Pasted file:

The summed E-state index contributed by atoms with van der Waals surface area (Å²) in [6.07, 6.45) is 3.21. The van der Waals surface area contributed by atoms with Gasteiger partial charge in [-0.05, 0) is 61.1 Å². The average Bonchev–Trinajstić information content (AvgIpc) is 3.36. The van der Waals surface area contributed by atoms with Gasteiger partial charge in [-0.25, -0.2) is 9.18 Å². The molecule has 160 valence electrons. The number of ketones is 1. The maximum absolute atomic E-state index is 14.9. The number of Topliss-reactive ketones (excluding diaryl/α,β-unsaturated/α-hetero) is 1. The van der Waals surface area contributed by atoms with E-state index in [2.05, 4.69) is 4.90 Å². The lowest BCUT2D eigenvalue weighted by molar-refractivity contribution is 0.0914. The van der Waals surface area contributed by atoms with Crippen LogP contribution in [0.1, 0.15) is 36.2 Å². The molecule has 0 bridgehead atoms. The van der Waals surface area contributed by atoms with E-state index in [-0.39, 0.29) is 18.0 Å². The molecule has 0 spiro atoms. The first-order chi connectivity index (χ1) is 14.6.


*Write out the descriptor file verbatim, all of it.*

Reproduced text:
The summed E-state index contributed by atoms with van der Waals surface area (Å²) in [6.07, 6.45) is 3.21. The van der Waals surface area contributed by atoms with Gasteiger partial charge in [-0.05, 0) is 61.1 Å². The average Bonchev–Trinajstić information content (AvgIpc) is 3.36. The van der Waals surface area contributed by atoms with Gasteiger partial charge in [-0.25, -0.2) is 9.18 Å². The molecule has 160 valence electrons. The number of ketones is 1. The maximum absolute atomic E-state index is 14.9. The number of Topliss-reactive ketones (excluding diaryl/α,β-unsaturated/α-hetero) is 1. The van der Waals surface area contributed by atoms with E-state index in [2.05, 4.69) is 4.90 Å². The lowest BCUT2D eigenvalue weighted by molar-refractivity contribution is 0.0914. The van der Waals surface area contributed by atoms with Crippen LogP contribution in [0.1, 0.15) is 36.2 Å². The molecule has 0 bridgehead atoms. The van der Waals surface area contributed by atoms with E-state index in [-0.39, 0.29) is 18.0 Å². The molecule has 0 spiro atoms. The first-order chi connectivity index (χ1) is 14.6.